Congaree National Park is the largest and few remaining bottom land hardwood forest in North America. A short drive from Columbia the swamp park (more exactly a floodplain forest) stretches over 11,000 acres along the Congaree and Santee rivers.
With its serene cathedral like canopy it is the world’s tallest deciduous forest, with trees reaching up to 170 feet (as high as a 17 stories sky-scraper!); it is taller than famous forests in Japan, Himalaya and Europe.
This natural wonder still looks as it did more than 500 hundreds years ago when early Europeans – like Spanish explorer Hernando DeSoto – came to South Carolina looking for gold, silver, precious stones and natural resources.
The Congaree Indians camped, fished and hunted along the Congaree river more than 13,000 years ago. They believed the swamp was “filled with ghosts”. Congaree means “dragged the bottom of the boats”, an accurate description of the swamp’s appearance most of the year.
During the Revolutionary War, the Congaree swamp gave refuge to Francis Marion and his patriots companions (hence his nickname: The Swamp Fox), as they repeatedly harassed and sabotaged the British troops.
For its incredible biodiversity and historic importance the Congaree National Park has been designated a Natural National Landmark, an International Biosphere Reserve and Globally Important Bird area. Scientists and outdoor enthusiasts from all over the world come year around to visit and study this natural wonder.
Tips to know before you go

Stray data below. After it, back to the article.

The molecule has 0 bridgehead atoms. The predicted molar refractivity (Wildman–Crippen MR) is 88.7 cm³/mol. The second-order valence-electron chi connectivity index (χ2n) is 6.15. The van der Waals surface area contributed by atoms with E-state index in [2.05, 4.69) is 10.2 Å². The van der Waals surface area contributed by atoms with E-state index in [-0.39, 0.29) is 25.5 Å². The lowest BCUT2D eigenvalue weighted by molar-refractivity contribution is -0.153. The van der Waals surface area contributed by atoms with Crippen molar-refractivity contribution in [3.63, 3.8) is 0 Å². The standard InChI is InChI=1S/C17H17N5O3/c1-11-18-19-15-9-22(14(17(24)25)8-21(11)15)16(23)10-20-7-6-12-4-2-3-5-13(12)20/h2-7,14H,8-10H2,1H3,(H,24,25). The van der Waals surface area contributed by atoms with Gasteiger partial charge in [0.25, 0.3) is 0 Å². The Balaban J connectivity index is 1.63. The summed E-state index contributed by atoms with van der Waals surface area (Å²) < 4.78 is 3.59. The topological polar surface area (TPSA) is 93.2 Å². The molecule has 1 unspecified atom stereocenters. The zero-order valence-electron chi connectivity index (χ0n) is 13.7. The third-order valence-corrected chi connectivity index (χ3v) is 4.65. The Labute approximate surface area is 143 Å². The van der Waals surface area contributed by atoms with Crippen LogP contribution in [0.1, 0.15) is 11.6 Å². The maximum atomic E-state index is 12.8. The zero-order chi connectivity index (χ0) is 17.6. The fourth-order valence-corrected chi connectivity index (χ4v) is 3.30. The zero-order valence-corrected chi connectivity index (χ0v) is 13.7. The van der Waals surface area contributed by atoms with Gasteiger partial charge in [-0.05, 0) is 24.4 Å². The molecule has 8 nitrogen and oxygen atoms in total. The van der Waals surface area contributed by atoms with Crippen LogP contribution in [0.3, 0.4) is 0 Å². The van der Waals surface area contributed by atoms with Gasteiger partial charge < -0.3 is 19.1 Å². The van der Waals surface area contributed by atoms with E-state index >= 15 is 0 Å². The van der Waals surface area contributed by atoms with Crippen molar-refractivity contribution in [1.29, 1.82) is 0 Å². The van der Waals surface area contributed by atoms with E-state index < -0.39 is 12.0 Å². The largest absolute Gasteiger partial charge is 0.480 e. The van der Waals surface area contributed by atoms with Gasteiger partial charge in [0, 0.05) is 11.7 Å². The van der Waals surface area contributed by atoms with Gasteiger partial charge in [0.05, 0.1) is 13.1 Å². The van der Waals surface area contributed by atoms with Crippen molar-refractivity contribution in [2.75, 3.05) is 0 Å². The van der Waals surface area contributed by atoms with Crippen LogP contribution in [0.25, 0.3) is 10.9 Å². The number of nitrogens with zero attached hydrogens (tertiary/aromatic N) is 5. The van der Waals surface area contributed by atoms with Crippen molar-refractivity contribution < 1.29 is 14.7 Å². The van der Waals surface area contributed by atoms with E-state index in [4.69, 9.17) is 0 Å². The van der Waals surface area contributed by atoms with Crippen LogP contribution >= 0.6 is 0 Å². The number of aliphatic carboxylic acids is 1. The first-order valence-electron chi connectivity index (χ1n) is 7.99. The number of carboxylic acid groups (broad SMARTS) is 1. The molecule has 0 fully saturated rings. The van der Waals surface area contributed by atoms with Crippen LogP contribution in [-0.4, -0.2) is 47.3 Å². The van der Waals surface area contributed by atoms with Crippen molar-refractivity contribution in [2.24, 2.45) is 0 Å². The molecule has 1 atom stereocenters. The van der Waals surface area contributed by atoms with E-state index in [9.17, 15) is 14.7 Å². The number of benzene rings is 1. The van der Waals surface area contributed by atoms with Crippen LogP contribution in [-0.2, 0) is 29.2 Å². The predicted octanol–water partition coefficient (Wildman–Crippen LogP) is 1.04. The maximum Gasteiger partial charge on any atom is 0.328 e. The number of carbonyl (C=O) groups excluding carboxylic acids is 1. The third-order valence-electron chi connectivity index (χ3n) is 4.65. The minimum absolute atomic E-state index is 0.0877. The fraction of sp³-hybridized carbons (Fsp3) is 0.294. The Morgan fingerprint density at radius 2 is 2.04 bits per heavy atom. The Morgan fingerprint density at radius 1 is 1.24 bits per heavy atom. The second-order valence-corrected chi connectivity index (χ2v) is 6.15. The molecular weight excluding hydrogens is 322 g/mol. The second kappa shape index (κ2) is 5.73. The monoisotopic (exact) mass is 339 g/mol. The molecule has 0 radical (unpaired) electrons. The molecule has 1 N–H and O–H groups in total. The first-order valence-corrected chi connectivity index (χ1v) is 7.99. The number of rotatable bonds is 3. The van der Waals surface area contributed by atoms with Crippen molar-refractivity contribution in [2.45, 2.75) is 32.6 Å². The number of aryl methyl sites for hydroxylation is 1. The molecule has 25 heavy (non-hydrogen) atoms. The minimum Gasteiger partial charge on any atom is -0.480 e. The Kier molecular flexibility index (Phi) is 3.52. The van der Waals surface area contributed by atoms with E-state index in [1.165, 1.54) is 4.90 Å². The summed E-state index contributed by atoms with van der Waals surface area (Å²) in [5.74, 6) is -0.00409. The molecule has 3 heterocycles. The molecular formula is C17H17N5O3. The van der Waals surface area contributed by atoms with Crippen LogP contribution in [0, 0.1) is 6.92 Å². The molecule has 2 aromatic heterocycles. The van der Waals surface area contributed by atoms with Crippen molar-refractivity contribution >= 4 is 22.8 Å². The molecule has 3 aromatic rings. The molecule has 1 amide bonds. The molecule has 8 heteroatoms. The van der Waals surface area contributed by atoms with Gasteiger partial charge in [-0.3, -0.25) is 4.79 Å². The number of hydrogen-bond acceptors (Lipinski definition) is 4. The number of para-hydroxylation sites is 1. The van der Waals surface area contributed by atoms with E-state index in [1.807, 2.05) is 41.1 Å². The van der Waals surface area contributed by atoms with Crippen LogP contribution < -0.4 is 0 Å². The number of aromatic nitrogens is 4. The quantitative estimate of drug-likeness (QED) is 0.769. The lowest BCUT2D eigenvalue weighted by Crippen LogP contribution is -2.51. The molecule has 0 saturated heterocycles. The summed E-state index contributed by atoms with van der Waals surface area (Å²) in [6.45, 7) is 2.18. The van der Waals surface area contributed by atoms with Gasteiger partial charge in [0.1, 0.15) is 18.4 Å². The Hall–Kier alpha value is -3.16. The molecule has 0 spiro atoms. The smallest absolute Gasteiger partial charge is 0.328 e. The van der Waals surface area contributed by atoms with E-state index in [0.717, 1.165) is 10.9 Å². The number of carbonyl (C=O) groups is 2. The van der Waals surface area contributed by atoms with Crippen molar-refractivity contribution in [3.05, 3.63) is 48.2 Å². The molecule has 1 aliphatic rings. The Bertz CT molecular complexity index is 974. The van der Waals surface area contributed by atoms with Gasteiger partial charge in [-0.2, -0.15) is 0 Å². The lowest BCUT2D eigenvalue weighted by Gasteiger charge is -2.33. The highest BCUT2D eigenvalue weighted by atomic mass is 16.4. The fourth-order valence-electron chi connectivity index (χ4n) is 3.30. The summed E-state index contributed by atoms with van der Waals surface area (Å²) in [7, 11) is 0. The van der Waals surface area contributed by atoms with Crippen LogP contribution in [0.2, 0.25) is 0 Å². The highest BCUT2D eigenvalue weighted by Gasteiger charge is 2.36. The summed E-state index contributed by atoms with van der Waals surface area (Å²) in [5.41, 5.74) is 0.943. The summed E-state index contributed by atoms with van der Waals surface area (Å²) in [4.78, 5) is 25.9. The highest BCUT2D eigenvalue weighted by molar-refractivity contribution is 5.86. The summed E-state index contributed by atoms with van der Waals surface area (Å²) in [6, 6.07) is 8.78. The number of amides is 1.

At the Congaree park you can enjoy all the usual outdoor activities: camping, fishing, canoeing, biking, walking and bird watching.
Be mindful of the perennial bugs and mesquitoes so wear long sleeves shirts and plenty of repellant. If you plan to walk the 2.4 miles self-guided boardwalk that loops around the Visitor center make sure to carry some water; there is no drinking water along the trail (you can fill up at the Visitor center). The boardwalk is suitable for strollers, bring these along to avoid some drama later on.
There are about 20 stops along the trail and many have benches you can rest on. Those more adventurous canoeing along the river bring food and supplies to last 2-3 extra hours beyond your originally planned time travel. Note that Congaree National Park offers FREE ranger guided canoe tours every other Sunday.
Attractions along the boardwalk trail
The famous Dorovan Muck, the Congaree swamp’s dark mud is essential for breaking down pollutants into harmless ingredients.
Hollow trees that house thousands of evening bats, which can consume up to 600 mesquitoes an hour. The swamp is home to 6 different bats varieties.
A remnant of lucrative bootlegging enterprise…national champions the grand Loblolly pine trees…frightnening lightning marks on many trees…eerie and alien looking (as one might expect in this ancient forest) swamp…Paw-Paw and cabbage dwarf palmetto trees…and plenty of wildlife, in particular birds. See some great photos I took last weekend in this Congaree family fun slideshow.
If you like spending time in the swamp you will definitely enjoy visiting the “Black Water Swamp” at Cypress Gardens north of Charleston (exit 199 on I-26). It is mosquitoes free!
Congaree National Park is located about 20 miles from downtown Columbia, South Carolina in the Hopkins / Gadsden community. It’s open year around except on Christmas Day and is FREE.
From Interstate 77, take Exit 5, turn off onto SC Hwy 48 East (Bluff Rd.) and follow the brown directional signs. Travel southeast fourteen miles on Bluff Rd, turn right onto Mt. View Rd. and follow it 0.8 miles. Turn right onto Old Bluff Rd. and travel 0.6 miles. At the large park entrance sign, turn left onto and proceed one mile to the Harry Hampton Visitor Center. Detailed driving directions and map: http://www.nps.gov/cong/planyourvisit/directions.htm
Happy family travel in beautiful South Carolina!
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